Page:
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Kinda Like Grace: A Homeless Man, a Broken Woman, and the Decision That Made Them Family

Kinda Like Grace: A Homeless Man, a Broken Woman, and the Decision That Made Them Family

by Ginger Sprouse

Learn More | Meet Ginger Sprouse



It’s 2017, and I’m hiding out in my garage “office” in suburban Houston. I don’t mean a pretty garage-turned-office from the TV show Fixer Upper. I’m referring to a garage office where my desk is my second husband’s dusty worktable, and the light is a bare bulb hanging from a cord in the ceiling somewhere above my head. An old Folgers coffee can has found a new purpose as my pencil holder, and my view is of my black Jeep and a colorful multitude of dried-up spray paint cans lining the shelves like soldiers. My giant hulk of a dog, Max, sits under my feet, regarding me solemnly as he idly gnaws on his favorite tattered blue Frisbee. He, too, is lost in thought, likely wondering how much longer he has to wait until playtime, while I’m thinking about the last few years and how it came to be that I’m here, hiding out in my dusty garage with a meditative dog for a companion.

I’m reflecting on all the bad decisions piled up high like the boxes and baskets on the shelves surrounding me. I can say that I possess no self-hatred or condemnation. I’m neither angry nor bitter. I don’t need to go to therapy to work on self-esteem issues. I have come to accept who I am: a sinner, saved by nothing else other than the grace of God, and forgiven; imperfect and flawed but loved. I still have a lot of metaphorical boxes and bags I need to sift through, from before my friend Victor turned my life upside down, but all in all, I like this person. I know things could have turned out much, much worse.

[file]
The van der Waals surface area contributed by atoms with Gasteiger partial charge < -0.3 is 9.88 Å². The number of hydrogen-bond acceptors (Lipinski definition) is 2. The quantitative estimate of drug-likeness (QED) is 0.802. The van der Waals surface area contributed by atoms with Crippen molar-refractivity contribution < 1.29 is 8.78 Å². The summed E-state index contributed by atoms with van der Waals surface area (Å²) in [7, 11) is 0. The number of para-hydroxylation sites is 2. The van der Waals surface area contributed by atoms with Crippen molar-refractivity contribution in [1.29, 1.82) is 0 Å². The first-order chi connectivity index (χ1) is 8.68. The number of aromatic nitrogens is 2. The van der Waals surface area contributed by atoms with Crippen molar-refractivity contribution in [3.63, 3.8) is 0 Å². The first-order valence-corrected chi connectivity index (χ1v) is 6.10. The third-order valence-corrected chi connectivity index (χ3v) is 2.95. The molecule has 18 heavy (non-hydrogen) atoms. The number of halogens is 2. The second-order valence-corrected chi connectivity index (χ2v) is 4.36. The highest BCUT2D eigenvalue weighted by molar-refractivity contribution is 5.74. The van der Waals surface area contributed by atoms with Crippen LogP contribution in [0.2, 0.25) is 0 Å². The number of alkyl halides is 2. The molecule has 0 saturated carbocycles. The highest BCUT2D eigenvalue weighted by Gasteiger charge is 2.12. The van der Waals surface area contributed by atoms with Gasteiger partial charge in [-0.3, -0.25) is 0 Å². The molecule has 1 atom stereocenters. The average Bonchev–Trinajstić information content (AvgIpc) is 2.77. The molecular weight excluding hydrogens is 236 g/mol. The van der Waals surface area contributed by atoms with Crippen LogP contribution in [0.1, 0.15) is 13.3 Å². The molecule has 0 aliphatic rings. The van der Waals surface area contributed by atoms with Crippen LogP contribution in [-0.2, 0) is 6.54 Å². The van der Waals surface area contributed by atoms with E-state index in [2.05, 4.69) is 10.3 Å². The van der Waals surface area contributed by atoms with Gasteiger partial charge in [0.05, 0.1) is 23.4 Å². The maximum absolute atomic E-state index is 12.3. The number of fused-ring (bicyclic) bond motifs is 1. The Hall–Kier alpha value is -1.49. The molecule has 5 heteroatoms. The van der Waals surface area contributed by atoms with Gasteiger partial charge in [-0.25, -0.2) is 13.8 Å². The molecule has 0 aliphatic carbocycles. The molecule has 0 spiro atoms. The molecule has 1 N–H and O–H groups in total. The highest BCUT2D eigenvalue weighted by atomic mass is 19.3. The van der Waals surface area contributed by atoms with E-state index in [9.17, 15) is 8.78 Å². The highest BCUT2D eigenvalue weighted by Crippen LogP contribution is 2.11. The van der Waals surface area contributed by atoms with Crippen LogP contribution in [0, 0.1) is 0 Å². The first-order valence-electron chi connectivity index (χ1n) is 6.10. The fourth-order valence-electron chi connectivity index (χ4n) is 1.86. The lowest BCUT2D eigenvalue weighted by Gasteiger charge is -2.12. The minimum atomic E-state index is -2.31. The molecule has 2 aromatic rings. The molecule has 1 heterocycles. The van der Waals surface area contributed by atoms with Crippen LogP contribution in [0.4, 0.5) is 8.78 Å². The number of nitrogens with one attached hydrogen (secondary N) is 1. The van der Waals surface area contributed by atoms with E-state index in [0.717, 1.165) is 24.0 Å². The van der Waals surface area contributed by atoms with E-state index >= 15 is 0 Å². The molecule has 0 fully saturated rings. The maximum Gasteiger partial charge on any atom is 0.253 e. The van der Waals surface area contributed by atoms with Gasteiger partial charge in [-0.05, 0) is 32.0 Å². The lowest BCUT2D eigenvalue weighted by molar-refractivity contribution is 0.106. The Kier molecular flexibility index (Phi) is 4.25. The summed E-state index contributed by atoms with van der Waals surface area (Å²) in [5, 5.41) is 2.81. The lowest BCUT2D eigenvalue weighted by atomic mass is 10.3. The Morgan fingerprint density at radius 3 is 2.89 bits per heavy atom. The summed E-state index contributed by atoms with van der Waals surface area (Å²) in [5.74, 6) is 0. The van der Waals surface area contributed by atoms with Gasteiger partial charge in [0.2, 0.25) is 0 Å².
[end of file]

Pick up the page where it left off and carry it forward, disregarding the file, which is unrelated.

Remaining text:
My reflection is interrupted by the sudden slam of the back-porch door. I sigh. I’ve been found. I shake my head ruefully, knowing the locked door serves no purpose other than to pretend I can spend some uninterrupted time alone in my own world. Privacy these days is a rare commodity I treasure. I set my coffee cup gently down on the desk and listen: footsteps crunching through the leaves that have blown across the porch, a shuffle of feet, a light tapping on the door frame, then a firm knob rattle.

“You in there?” a deep bass voice calls loudly through the wooden door.

I laugh to myself and think, Where else in the world would I be? I don’t have anywhere else to hide. “I don’t know, who is it?” I call back.

“It’s Victor,” he says, with slight consternation in his voice. I could almost see his forehead wrinkle.

“Victor? I don’t know any Victor. Are you someone selling Girl Scout cookies?” I ask. Then I say loudly, “I don’t want any. I don’t have any money. Go away and leave me alone. I don’t even like cookies.” This is our private joke.

Silence, then a loud laugh and more knob rattling. “You so crazy, you love cookies! What you doing in there with the door locked?”

Max jumps up and runs to the door, whining to be let outside. I slide off my wobbly barstool, walk the short distance, and turn the knob. Victor jumps out of the way as Max runs out looking for his ball. I lean against the door jamb, blocking his path.